Finally, three more vessels current in the Kitab-i Bahriye deserve mention: igribar, kayik and sandal. The igribar, the Turkish form of the Greek griparion, appears to have been a relatively small, one-masted type of sail-driven merchant vessel routinely used for coastal shipping in Turkish home waters. The kayik, besides the generic gemi, is the only term under discussion that has a genuinely Turkish etymology. It was a small vessel equipped with oars and a sail, similar to one of the lesser versions of the galley. In the Ottoman fleet its role appears to have been mainly to provide logistical support, but Piri Reis applies it also to boats used by local privateers along Turkey’s Aegean coast. In later times the term was also applied to merchant vessels plying the eastern Mediterranean between Egypt and Istanbul. With the sandal we return to the common Mediterranean heritage, for the term goes back to the Byzantine Greek sandalion. It was a rowing boat small enough to be carried on board or to be towed. There are innumerable references to the sandal in the Kitab-i Bahriye, and its most typical function was carrying a scouting party ashore to get fresh water or perform some other duty.

A term hardly used in the Kitab-i Bahriye – perhaps only once – is karavele; on the other hand, the word and the vessel it depicts appear several times on both of Piri Reis’s world maps. This was the caravel, a vessel the Portuguese and Spaniards favoured for their voyages of exploration and discovery. A fight, nimble ship with two or three masts, itwas at least partly lateen-rigged and thus able to sail close to the wind, yet it was frequently re-rigged with square sails for cruising before a steady wind. The caravel could operate in a broad range of situations and was well suited to exploring unfamiliar coasts or entering river estuaries, while also being able to cover any distance. Although it probably combined elements drawn from the shipbuilding traditions of the Mediterranean and the Red Sea or the Indian Ocean – and was thus partly Arab in origin the triumph of the caravel began when Henry the Navigator launched the great exploration of Africa’s Atlantic coasts and adjacent waters. Columbus called two of the three ships with which he sailed on his first voyage carabelas (the Pinta and the Nina; the flagship, the Santa Maria, was a nao), and one of the three ships with which Vasco da Gama reached India in 1498 is also believed to have been a caravel. Once the routes were established and regular sailings started, however, the larger nao passed to the fore: in the form of the carrack, as we have seen, it became the standard ship on the Portuguese Carreira da India. The galleon was destined to play a similar role in the Spanish silver fleets of the Atlantic and on the Manila run between Mexico and the Philippines, and eventually to become the English ‘ship of the line’, the battleship with which England began to emerge as the dominant sea power.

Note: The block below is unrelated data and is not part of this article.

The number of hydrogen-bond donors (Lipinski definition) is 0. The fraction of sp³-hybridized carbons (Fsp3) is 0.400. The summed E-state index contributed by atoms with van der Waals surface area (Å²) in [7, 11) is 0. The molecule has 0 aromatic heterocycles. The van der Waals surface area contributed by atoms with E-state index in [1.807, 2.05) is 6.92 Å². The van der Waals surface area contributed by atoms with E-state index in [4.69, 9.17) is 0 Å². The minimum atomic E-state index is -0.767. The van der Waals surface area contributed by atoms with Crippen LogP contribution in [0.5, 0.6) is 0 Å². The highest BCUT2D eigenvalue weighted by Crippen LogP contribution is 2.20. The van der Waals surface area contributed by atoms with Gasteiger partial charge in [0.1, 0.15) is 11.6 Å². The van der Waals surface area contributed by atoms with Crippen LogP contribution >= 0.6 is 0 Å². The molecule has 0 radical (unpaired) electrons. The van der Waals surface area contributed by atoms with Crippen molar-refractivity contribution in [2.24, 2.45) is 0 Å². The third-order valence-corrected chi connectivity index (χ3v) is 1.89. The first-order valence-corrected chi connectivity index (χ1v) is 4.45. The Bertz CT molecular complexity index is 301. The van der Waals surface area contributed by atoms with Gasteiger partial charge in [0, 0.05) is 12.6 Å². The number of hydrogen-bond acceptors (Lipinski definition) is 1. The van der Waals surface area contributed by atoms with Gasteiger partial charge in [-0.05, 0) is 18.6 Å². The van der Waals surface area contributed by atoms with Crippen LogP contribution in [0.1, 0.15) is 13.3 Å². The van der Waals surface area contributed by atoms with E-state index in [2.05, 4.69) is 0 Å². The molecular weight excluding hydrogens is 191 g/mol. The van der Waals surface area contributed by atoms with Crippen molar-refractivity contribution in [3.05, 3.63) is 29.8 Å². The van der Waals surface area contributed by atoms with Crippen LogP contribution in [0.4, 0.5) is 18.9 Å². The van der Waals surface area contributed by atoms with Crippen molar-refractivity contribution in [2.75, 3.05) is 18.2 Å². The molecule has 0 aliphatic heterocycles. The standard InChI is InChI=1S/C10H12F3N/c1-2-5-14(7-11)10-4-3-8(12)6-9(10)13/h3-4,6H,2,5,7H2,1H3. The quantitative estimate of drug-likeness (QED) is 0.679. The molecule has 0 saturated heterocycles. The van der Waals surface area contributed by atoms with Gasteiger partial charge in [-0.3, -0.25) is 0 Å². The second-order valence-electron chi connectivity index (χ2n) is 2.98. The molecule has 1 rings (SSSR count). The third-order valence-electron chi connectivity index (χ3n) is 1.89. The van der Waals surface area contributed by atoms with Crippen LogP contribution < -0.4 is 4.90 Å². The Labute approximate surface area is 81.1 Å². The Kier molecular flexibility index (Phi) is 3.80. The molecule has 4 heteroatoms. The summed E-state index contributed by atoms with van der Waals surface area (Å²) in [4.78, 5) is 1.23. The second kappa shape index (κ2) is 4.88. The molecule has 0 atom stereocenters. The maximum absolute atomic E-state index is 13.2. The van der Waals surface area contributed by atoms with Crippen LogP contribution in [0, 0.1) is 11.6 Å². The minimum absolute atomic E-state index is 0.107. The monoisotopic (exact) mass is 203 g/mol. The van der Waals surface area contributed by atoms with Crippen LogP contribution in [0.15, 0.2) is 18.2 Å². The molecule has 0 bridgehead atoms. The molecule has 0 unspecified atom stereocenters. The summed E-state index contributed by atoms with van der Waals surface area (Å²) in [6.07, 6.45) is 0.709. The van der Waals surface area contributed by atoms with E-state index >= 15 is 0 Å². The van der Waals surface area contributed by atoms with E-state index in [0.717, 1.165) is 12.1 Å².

The galley is absent from Piri Reis’s world maps, and from any discussion of oceanic exploration and voyages. Indeed, a parallel might be drawn between the galley and the portolan chart: both were an essentially Mediterranean, phenomenon, and both were used on the oceans for brief periods and with no long-term effect. The galley could not match the caravel or other types of sailing ships in seaworthiness – a critical factor on the oceans. And its fighting force, primarily of an infantry character, was that of the past and had little chance of succeeding against the carracks and galleons, ever more heavily armed with artillery. This disparity, which was to play a role in the confrontation between the Ottomans and the Portuguese in the Indian Ocean, is also illustrated by the change in circumstances that took place in the 17 years between the battle of Lepanto in 1571 and the English fleet’s defeat of the Spanish Armada in 1588. Lepanto was a combat between the troops of two galley fleets, and, despite the initial cannonade from Don John of Austria’s six famous galleasses, it was close in character to the naval encounters of the Greeks and Persians in the 5 th century BC, whereas the manoeuvre-and-artillery duel between the Spanish and English galleons in 1588 was more akin to the contests between British and German warships in the First World War.